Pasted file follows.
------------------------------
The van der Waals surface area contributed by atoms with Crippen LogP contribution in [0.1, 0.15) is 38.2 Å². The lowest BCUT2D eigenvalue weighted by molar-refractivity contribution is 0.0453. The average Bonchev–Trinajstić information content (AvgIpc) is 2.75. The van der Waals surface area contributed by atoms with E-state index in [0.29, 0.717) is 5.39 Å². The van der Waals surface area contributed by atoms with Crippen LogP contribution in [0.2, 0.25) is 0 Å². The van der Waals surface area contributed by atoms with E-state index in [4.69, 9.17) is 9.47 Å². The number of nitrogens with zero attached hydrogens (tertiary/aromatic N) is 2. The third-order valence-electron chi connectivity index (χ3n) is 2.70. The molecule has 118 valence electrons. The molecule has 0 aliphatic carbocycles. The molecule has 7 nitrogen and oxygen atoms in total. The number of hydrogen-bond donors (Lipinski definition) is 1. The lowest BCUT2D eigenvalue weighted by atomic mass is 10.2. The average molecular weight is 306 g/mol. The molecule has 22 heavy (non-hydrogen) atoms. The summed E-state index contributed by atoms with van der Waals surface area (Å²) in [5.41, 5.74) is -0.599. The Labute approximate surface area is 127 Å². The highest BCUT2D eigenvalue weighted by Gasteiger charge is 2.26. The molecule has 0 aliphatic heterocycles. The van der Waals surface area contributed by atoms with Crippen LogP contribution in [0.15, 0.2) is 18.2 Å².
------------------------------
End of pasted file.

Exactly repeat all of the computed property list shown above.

The van der Waals surface area contributed by atoms with Crippen LogP contribution in [0.1, 0.15) is 38.2 Å². The lowest BCUT2D eigenvalue weighted by molar-refractivity contribution is 0.0453. The average Bonchev–Trinajstić information content (AvgIpc) is 2.75. The van der Waals surface area contributed by atoms with E-state index in [0.29, 0.717) is 5.39 Å². The van der Waals surface area contributed by atoms with Crippen LogP contribution in [0.2, 0.25) is 0 Å². The van der Waals surface area contributed by atoms with E-state index in [4.69, 9.17) is 9.47 Å². The number of nitrogens with zero attached hydrogens (tertiary/aromatic N) is 2. The third-order valence-electron chi connectivity index (χ3n) is 2.70. The molecule has 118 valence electrons. The molecule has 0 aliphatic carbocycles. The molecule has 7 nitrogen and oxygen atoms in total. The number of hydrogen-bond donors (Lipinski definition) is 1. The lowest BCUT2D eigenvalue weighted by atomic mass is 10.2. The average molecular weight is 306 g/mol. The molecule has 22 heavy (non-hydrogen) atoms. The summed E-state index contributed by atoms with van der Waals surface area (Å²) in [5.41, 5.74) is -0.599. The Labute approximate surface area is 127 Å². The highest BCUT2D eigenvalue weighted by Gasteiger charge is 2.26. The molecule has 0 aliphatic heterocycles. The van der Waals surface area contributed by atoms with Crippen LogP contribution in [0.15, 0.2) is 18.2 Å².